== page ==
Original Description of Anchura gibbera by Webster, 1983:
- "Shell large for genus, turriculate, with about 12 convex whorls; apical angle about 21°; whorls ornamented by slightly oblique, smoothly curved, sigmoidal axial ribs, crossed by 4 evenly spaced revolving cords that produce a cancellate pattern; lowermost cord become progressively more prominent as whorls enlarge, and have 6 to 8 extremely fine striae in the interspaces; sutural ramp flat, sloping at about 45° to a pronounced carina formed by the most adapical cord on body whorl; abapical 2 cords on body whorl widely spaced, much enlarged, but not forming angulations. Outer lip expanded, with a thickened margin, constricted at the carina then widening into a flattened wing; a long smoothly-tapered spine projects adapically beyond the spire and is deflected outward from it at an angle of about 40°; in apertural view, spine also deflected away from observer at about 25° angle, with deflection increasing toward distal end of spine; anteriorly, wing produced into a short, broad, abapically directed spur, abruptly tapered to a sharp point and carinate on outer surface; both anterior spur and posterior spine bear a shallow, medial channel on inner surface; Shoulder of body whorl continued onto wing as a sharp carina, disappearing at base of posterior spine; lower cords of body whorl absent on wing. Aperture ovate, narrowed slightly posteriorly but with no canal, constricted anteriorly into a long, narrow canal, deflected slightly away from the observer in apertural view; exact length of rostrum unknown, but at least longer than aperture. Posterior margin of labrum bordered by athick callus deposit that spreads into anterior half of penultimate whorl and down onto inner lip. A large, drooping, tubercular process, convex above, concave below, and rounded at the distal end, projects outward from parietal wall in front of aperture; columellar wall smooth, callused."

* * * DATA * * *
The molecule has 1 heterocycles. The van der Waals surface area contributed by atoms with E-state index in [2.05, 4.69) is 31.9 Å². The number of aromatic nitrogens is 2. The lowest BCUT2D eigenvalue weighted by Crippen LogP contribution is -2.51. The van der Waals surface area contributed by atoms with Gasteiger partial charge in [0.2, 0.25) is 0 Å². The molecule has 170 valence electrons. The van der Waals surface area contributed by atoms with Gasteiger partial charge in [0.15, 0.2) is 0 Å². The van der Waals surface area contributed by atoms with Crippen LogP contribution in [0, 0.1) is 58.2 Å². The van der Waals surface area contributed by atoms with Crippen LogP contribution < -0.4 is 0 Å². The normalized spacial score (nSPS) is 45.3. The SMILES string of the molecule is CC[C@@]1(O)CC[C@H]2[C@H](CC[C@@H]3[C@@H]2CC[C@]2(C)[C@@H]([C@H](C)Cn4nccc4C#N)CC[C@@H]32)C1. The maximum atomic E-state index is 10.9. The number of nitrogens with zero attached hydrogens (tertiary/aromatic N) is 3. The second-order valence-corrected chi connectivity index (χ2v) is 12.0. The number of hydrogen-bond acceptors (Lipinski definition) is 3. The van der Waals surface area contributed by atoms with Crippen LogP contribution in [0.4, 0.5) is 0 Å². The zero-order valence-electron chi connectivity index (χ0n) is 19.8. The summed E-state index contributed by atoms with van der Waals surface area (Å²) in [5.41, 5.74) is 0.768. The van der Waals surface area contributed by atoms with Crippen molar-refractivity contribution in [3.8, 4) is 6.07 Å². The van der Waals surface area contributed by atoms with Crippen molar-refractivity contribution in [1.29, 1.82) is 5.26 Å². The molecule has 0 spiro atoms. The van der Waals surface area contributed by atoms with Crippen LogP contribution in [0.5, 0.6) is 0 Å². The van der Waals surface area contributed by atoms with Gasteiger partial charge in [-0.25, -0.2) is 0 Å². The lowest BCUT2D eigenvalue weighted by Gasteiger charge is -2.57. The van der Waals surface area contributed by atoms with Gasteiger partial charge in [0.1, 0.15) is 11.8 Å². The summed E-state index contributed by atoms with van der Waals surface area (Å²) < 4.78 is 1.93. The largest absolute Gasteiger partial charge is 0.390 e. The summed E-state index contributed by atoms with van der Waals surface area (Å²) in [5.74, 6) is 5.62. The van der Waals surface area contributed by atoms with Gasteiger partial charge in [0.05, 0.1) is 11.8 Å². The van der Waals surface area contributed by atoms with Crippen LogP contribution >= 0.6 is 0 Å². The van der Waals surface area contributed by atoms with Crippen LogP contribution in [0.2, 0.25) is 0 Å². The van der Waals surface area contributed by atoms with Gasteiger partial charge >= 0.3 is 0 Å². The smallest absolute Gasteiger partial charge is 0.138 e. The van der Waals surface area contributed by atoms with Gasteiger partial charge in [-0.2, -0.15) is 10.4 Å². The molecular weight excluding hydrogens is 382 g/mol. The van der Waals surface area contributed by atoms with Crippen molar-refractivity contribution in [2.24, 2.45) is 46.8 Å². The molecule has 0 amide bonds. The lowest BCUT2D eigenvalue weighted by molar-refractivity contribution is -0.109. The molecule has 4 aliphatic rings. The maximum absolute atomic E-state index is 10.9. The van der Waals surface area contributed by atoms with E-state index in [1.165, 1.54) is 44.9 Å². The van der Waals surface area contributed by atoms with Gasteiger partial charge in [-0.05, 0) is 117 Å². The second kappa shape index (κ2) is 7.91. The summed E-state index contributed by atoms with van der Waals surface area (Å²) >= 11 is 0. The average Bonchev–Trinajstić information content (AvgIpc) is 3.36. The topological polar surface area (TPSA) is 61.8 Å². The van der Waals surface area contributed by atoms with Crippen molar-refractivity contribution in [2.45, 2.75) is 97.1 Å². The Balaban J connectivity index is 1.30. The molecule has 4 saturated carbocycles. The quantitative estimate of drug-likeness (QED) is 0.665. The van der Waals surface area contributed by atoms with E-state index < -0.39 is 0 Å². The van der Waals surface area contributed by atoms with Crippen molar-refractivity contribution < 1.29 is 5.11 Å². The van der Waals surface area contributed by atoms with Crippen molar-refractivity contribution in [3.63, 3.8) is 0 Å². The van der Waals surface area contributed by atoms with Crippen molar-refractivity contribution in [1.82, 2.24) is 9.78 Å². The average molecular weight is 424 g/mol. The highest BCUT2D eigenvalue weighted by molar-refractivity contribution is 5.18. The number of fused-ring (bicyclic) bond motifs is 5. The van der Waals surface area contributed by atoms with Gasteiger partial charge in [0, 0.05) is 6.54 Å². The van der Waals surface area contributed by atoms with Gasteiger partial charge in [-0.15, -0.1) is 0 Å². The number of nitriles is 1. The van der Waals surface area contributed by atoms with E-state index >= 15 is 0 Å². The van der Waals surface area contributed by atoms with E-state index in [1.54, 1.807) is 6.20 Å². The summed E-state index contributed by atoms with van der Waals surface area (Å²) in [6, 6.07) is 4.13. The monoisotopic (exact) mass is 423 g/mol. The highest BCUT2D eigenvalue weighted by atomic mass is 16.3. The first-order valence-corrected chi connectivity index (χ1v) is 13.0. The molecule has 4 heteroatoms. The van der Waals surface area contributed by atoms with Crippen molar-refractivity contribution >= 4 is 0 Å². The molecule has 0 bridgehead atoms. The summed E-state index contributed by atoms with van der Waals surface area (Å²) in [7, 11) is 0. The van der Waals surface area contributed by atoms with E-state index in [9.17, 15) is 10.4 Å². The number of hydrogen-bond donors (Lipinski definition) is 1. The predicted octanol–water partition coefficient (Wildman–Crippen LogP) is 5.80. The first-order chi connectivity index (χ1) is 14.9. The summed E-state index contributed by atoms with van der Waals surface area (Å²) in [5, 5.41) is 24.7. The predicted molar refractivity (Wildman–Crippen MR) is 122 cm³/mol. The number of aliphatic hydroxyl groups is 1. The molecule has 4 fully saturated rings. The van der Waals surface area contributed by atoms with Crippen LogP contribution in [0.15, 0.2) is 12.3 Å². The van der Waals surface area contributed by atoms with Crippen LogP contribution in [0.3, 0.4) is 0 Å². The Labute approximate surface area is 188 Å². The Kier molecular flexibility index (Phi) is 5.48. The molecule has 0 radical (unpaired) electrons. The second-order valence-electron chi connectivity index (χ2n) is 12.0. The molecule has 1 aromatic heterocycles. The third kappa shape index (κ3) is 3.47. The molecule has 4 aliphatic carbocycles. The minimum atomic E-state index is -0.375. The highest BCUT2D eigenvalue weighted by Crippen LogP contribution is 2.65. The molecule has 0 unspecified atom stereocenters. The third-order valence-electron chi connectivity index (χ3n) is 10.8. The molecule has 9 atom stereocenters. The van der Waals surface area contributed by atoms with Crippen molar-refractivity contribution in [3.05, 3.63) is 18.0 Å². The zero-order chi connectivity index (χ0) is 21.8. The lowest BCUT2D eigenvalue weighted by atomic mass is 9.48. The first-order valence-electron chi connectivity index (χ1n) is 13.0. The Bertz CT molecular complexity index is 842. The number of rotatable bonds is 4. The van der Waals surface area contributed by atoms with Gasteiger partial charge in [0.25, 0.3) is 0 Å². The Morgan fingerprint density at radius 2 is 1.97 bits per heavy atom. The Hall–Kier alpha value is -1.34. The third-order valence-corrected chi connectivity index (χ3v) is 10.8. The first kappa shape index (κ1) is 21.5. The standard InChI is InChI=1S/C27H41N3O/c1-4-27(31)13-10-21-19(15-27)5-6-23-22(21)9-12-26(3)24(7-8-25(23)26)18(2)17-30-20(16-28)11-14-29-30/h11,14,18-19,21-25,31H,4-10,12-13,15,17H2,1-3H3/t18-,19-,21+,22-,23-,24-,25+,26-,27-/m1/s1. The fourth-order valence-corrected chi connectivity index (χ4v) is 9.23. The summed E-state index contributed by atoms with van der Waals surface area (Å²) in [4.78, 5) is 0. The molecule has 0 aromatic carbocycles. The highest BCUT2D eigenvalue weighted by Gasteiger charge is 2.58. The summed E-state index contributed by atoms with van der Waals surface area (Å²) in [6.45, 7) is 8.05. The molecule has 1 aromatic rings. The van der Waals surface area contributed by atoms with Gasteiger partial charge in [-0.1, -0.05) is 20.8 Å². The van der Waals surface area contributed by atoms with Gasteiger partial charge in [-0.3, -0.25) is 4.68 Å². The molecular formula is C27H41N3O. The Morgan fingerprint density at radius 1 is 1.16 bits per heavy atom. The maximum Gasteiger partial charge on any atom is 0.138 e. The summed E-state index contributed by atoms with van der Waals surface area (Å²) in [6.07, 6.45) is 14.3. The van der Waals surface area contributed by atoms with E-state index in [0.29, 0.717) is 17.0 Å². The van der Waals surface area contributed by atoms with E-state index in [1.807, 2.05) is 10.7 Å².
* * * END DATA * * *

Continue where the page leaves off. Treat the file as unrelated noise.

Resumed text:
Locus typicus: Coll. LACMIP no. 2858; Arroyo Santa Catarina, Baja California State, Baja California Peninsula, Mexico
Stratum typicum: Rosario Formation, late Campanian to early Maastrichtian, upper Cretaceous
Etymology: gibbera (Latin) = "humped"